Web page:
This year, to mark the 21st annual ride, the goal is to raise at least $15,000 for CAWC, a local 501(c)(3) non-profit that provides financial and other assistance strictly to Williams County residents with needs related to their cancer diagnosis.
In the past, around 60 riders have participated in Bike to the Bridge, which is so named because the longer rides travel to the Lockport Covered Bridge. There are multiple distances so that riders of all abilities and interests have options, including:
• A 50-mile round-trip ride to the Lockport Covered Bridge, Goll Woods and back to Bryan ($35 entry fee);
• A 25-mile round-trip ride to the Lockport Covered Bridge on County Road 21.N and back to Bryan ($25 entry fee) and;
• 5-mile and 10-mile round-trip rides ($10 entry fee).
Riders or interested parties who would like to honor and support someone with a cancer diagnosis or someone who has passed due to cancer can also sponsor signs with the honoree’s name on them.
The signs are placed along the first several miles of the route and it always creates a powerful reminder of the reason for the ride, and the important work that CAWC does, according to BTTB committee chairman Mike Kurivial.
“Everyone is pretty excited to get going, but during that initial stretch of the ride when everyone passes by those signs, it’s pretty solemn,” said Kurivial.
Entry fees cover the cost of the ride, which includes plenty of free refreshments. And several support vehicles — called SAGs, or “support and gear” — travel along the routes until 1 p.m. to assist riders with any issues, such as a flat tire, that riders might face.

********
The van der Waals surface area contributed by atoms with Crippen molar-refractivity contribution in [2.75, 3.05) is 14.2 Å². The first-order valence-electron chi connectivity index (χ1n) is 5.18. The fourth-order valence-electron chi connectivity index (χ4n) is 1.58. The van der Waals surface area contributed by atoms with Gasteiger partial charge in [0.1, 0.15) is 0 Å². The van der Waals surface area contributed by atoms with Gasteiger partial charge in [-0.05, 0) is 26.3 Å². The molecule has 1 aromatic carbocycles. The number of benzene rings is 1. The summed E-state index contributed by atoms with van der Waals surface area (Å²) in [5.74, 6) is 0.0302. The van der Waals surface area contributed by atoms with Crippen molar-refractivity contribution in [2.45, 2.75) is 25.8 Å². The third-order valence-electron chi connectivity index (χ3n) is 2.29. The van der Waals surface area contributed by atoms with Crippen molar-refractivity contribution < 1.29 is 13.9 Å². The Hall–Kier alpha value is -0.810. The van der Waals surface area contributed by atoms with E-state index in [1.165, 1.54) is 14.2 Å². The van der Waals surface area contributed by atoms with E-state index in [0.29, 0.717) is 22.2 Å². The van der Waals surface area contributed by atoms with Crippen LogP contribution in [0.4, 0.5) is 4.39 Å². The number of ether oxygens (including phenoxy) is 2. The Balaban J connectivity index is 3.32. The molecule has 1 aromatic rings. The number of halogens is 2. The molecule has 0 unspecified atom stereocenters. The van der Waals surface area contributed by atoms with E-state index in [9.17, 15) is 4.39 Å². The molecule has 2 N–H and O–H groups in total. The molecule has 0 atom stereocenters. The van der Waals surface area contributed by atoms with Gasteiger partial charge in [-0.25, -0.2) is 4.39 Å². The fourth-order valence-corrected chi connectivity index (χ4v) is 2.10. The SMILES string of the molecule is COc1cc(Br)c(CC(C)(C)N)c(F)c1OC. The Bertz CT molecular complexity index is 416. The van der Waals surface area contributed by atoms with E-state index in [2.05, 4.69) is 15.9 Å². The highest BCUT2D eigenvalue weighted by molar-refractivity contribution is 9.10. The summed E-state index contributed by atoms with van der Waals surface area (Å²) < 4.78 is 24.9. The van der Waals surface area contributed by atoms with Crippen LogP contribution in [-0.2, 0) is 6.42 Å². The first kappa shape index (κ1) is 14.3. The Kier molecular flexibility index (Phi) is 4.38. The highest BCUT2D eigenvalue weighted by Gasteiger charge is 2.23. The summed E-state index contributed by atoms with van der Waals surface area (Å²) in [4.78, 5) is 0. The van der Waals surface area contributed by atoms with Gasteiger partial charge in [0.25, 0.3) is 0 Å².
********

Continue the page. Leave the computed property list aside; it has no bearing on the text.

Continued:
Riders often secure fundraising pledges and BTTB is generously supported by a number of local corporate and business sponsors, Kurivial said.
Kurivial said as many as 70 riders have participated in past rides and he is hopeful that everyone who is tired of being cooped up due to the pandemic will come out and ride this year.
“I’d like to raise $25,000 this year. That’s optimistic but I’d like to think it can be reached,” he said.
The BTTB is the only fundraiser for CAWC, said Cheryl Andres, CAWC president. If BTTB raises $15,000, that makes up about 25% of CAWC’s annual expenses, with rest covered by grants and donations.
“It’s our only fundraiser and it’s so very important to help us carry out our mission of helping people cover those expenses that insurance doesn’t cover. Sometimes people need help with gas to get back and forth to their doctor appointments, so we help bridge those expense gaps that occur during cancer treatment.
“We cover transportation or whatever expenses or services ... needed by that particular person. It’s an amazing feeling to be able to help someone,” who needs help during what is generally a very trying time, Andres said.
She also added that BTTB also helps publicize CAWC and lets the community know that CAWC is a local resource that helps Williams County residents exclusively.
“Not a week goes by that someone calls us and says, ‘We didn’t know that (CAWC) was here.’ We’re here and we’re ready to help,” Andres said.
Cancer Assistance of Williams County is located at 1425 E. High St., Suite 110, Bryan. The phone number is 419-636-0079.